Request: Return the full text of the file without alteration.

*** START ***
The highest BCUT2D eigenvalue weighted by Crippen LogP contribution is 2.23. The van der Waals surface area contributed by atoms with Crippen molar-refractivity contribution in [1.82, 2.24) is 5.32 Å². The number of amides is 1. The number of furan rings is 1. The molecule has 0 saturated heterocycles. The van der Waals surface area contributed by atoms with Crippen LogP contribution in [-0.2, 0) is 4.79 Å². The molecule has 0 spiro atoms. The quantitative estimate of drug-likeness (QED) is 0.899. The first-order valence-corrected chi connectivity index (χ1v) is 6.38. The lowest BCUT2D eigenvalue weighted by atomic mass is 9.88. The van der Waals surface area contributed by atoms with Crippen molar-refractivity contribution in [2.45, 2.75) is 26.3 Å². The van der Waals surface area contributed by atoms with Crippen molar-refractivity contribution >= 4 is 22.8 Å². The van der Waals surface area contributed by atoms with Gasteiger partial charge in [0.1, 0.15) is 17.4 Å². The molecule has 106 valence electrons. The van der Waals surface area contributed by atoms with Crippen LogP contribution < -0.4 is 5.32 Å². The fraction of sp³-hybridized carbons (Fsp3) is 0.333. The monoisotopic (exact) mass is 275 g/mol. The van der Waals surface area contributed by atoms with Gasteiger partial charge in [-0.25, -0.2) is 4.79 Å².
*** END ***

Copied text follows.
The highest BCUT2D eigenvalue weighted by Crippen LogP contribution is 2.23. The van der Waals surface area contributed by atoms with Crippen molar-refractivity contribution in [1.82, 2.24) is 5.32 Å². The number of amides is 1. The number of furan rings is 1. The molecule has 0 saturated heterocycles. The van der Waals surface area contributed by atoms with Crippen LogP contribution in [-0.2, 0) is 4.79 Å². The molecule has 0 spiro atoms. The quantitative estimate of drug-likeness (QED) is 0.899. The first-order valence-corrected chi connectivity index (χ1v) is 6.38. The lowest BCUT2D eigenvalue weighted by atomic mass is 9.88. The van der Waals surface area contributed by atoms with Crippen molar-refractivity contribution in [2.45, 2.75) is 26.3 Å². The van der Waals surface area contributed by atoms with Crippen molar-refractivity contribution >= 4 is 22.8 Å². The van der Waals surface area contributed by atoms with Gasteiger partial charge in [0.1, 0.15) is 17.4 Å². The molecule has 106 valence electrons. The van der Waals surface area contributed by atoms with Crippen LogP contribution < -0.4 is 5.32 Å². The fraction of sp³-hybridized carbons (Fsp3) is 0.333. The monoisotopic (exact) mass is 275 g/mol. The van der Waals surface area contributed by atoms with Gasteiger partial charge in [-0.25, -0.2) is 4.79 Å².